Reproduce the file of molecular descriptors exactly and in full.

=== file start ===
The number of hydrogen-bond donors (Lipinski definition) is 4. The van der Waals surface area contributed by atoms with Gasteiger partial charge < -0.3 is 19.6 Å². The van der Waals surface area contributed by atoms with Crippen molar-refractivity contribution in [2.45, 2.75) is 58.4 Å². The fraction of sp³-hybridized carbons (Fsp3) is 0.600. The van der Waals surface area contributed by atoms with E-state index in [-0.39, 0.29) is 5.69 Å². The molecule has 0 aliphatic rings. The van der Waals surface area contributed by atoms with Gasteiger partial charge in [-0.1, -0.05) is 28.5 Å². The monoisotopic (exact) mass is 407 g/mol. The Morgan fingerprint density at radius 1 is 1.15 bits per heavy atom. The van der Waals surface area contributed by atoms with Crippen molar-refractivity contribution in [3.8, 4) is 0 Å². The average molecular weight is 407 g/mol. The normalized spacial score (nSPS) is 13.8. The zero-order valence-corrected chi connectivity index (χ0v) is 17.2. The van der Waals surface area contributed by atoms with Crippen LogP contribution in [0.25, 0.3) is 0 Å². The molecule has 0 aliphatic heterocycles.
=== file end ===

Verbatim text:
The number of hydrogen-bond donors (Lipinski definition) is 4. The van der Waals surface area contributed by atoms with Gasteiger partial charge < -0.3 is 19.6 Å². The van der Waals surface area contributed by atoms with Crippen molar-refractivity contribution in [2.45, 2.75) is 58.4 Å². The fraction of sp³-hybridized carbons (Fsp3) is 0.600. The van der Waals surface area contributed by atoms with E-state index in [-0.39, 0.29) is 5.69 Å². The molecule has 0 aliphatic rings. The van der Waals surface area contributed by atoms with Gasteiger partial charge in [-0.1, -0.05) is 28.5 Å². The monoisotopic (exact) mass is 407 g/mol. The Morgan fingerprint density at radius 1 is 1.15 bits per heavy atom. The van der Waals surface area contributed by atoms with Crippen molar-refractivity contribution in [3.8, 4) is 0 Å². The average molecular weight is 407 g/mol. The normalized spacial score (nSPS) is 13.8. The zero-order valence-corrected chi connectivity index (χ0v) is 17.2. The van der Waals surface area contributed by atoms with Crippen LogP contribution in [0.25, 0.3) is 0 Å². The molecule has 0 aliphatic heterocycles.